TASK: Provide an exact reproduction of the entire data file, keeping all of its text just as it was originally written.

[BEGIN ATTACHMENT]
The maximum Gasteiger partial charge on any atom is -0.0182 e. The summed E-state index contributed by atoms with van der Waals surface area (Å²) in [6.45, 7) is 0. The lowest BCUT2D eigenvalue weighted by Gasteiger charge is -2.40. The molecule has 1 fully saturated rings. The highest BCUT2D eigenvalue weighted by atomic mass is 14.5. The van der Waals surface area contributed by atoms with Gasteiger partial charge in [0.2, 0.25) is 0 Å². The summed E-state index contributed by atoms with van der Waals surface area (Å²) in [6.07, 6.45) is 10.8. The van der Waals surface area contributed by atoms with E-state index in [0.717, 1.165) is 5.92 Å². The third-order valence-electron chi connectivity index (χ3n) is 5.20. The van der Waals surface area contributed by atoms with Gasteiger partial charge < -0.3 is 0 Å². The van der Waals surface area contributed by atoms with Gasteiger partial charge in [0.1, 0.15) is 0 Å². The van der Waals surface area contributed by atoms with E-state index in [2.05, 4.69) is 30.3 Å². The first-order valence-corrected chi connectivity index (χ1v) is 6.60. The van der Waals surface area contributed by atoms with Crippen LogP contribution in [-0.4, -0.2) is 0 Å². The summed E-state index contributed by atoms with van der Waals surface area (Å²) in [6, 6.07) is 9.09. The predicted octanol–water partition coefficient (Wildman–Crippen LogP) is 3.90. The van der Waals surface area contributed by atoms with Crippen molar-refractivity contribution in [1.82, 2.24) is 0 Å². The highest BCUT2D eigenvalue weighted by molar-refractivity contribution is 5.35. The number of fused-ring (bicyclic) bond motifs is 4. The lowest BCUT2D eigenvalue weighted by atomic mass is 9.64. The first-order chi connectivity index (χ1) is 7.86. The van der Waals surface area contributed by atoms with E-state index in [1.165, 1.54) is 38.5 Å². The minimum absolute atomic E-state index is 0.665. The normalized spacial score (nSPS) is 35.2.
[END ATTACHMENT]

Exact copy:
The maximum Gasteiger partial charge on any atom is -0.0182 e. The summed E-state index contributed by atoms with van der Waals surface area (Å²) in [6.45, 7) is 0. The lowest BCUT2D eigenvalue weighted by Gasteiger charge is -2.40. The molecule has 1 fully saturated rings. The highest BCUT2D eigenvalue weighted by atomic mass is 14.5. The van der Waals surface area contributed by atoms with Gasteiger partial charge in [0.2, 0.25) is 0 Å². The summed E-state index contributed by atoms with van der Waals surface area (Å²) in [6.07, 6.45) is 10.8. The van der Waals surface area contributed by atoms with E-state index in [0.717, 1.165) is 5.92 Å². The third-order valence-electron chi connectivity index (χ3n) is 5.20. The van der Waals surface area contributed by atoms with Gasteiger partial charge < -0.3 is 0 Å². The van der Waals surface area contributed by atoms with Gasteiger partial charge in [0.1, 0.15) is 0 Å². The van der Waals surface area contributed by atoms with E-state index in [2.05, 4.69) is 30.3 Å². The first-order valence-corrected chi connectivity index (χ1v) is 6.60. The van der Waals surface area contributed by atoms with Crippen LogP contribution in [-0.4, -0.2) is 0 Å². The summed E-state index contributed by atoms with van der Waals surface area (Å²) in [6, 6.07) is 9.09. The predicted octanol–water partition coefficient (Wildman–Crippen LogP) is 3.90. The van der Waals surface area contributed by atoms with Crippen molar-refractivity contribution in [1.82, 2.24) is 0 Å². The highest BCUT2D eigenvalue weighted by molar-refractivity contribution is 5.35. The number of fused-ring (bicyclic) bond motifs is 4. The lowest BCUT2D eigenvalue weighted by atomic mass is 9.64. The first-order chi connectivity index (χ1) is 7.86. The van der Waals surface area contributed by atoms with E-state index in [1.165, 1.54) is 38.5 Å². The minimum absolute atomic E-state index is 0.665. The normalized spacial score (nSPS) is 35.2.